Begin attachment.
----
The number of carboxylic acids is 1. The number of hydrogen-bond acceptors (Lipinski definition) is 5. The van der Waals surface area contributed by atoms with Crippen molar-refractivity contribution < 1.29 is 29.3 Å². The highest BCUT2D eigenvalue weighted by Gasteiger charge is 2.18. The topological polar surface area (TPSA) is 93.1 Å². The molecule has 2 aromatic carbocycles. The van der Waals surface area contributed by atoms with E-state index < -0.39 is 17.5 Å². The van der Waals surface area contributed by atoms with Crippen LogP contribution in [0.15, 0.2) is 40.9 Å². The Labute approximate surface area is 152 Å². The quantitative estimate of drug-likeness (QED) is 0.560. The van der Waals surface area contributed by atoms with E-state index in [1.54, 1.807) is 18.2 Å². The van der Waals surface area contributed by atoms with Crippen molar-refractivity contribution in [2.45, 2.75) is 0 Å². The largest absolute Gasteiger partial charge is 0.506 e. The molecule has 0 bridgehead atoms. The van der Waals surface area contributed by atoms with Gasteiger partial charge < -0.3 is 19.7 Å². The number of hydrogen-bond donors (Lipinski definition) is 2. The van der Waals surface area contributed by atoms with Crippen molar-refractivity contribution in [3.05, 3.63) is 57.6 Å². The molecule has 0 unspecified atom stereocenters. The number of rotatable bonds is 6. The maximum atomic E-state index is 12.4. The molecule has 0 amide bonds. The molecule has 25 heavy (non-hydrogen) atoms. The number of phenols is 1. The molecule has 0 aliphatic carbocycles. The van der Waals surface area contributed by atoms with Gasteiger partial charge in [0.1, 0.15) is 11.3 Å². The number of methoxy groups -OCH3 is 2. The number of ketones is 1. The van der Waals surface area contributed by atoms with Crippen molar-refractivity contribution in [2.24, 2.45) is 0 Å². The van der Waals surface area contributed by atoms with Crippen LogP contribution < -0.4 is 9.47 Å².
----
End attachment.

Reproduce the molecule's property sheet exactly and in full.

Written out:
The number of carboxylic acids is 1. The number of hydrogen-bond acceptors (Lipinski definition) is 5. The van der Waals surface area contributed by atoms with Crippen molar-refractivity contribution < 1.29 is 29.3 Å². The highest BCUT2D eigenvalue weighted by Gasteiger charge is 2.18. The topological polar surface area (TPSA) is 93.1 Å². The molecule has 2 aromatic carbocycles. The van der Waals surface area contributed by atoms with E-state index < -0.39 is 17.5 Å². The van der Waals surface area contributed by atoms with Crippen LogP contribution in [0.15, 0.2) is 40.9 Å². The Labute approximate surface area is 152 Å². The quantitative estimate of drug-likeness (QED) is 0.560. The van der Waals surface area contributed by atoms with E-state index in [1.54, 1.807) is 18.2 Å². The van der Waals surface area contributed by atoms with Crippen molar-refractivity contribution in [2.45, 2.75) is 0 Å². The largest absolute Gasteiger partial charge is 0.506 e. The molecule has 0 bridgehead atoms. The van der Waals surface area contributed by atoms with Gasteiger partial charge < -0.3 is 19.7 Å². The number of hydrogen-bond donors (Lipinski definition) is 2. The van der Waals surface area contributed by atoms with Crippen molar-refractivity contribution in [3.05, 3.63) is 57.6 Å². The molecule has 0 unspecified atom stereocenters. The number of rotatable bonds is 6. The maximum atomic E-state index is 12.4. The molecule has 0 amide bonds. The molecule has 25 heavy (non-hydrogen) atoms. The number of phenols is 1. The molecule has 0 aliphatic carbocycles. The van der Waals surface area contributed by atoms with Gasteiger partial charge in [0.1, 0.15) is 11.3 Å². The number of methoxy groups -OCH3 is 2. The number of ketones is 1. The van der Waals surface area contributed by atoms with Crippen molar-refractivity contribution in [2.24, 2.45) is 0 Å². The van der Waals surface area contributed by atoms with Crippen LogP contribution < -0.4 is 9.47 Å².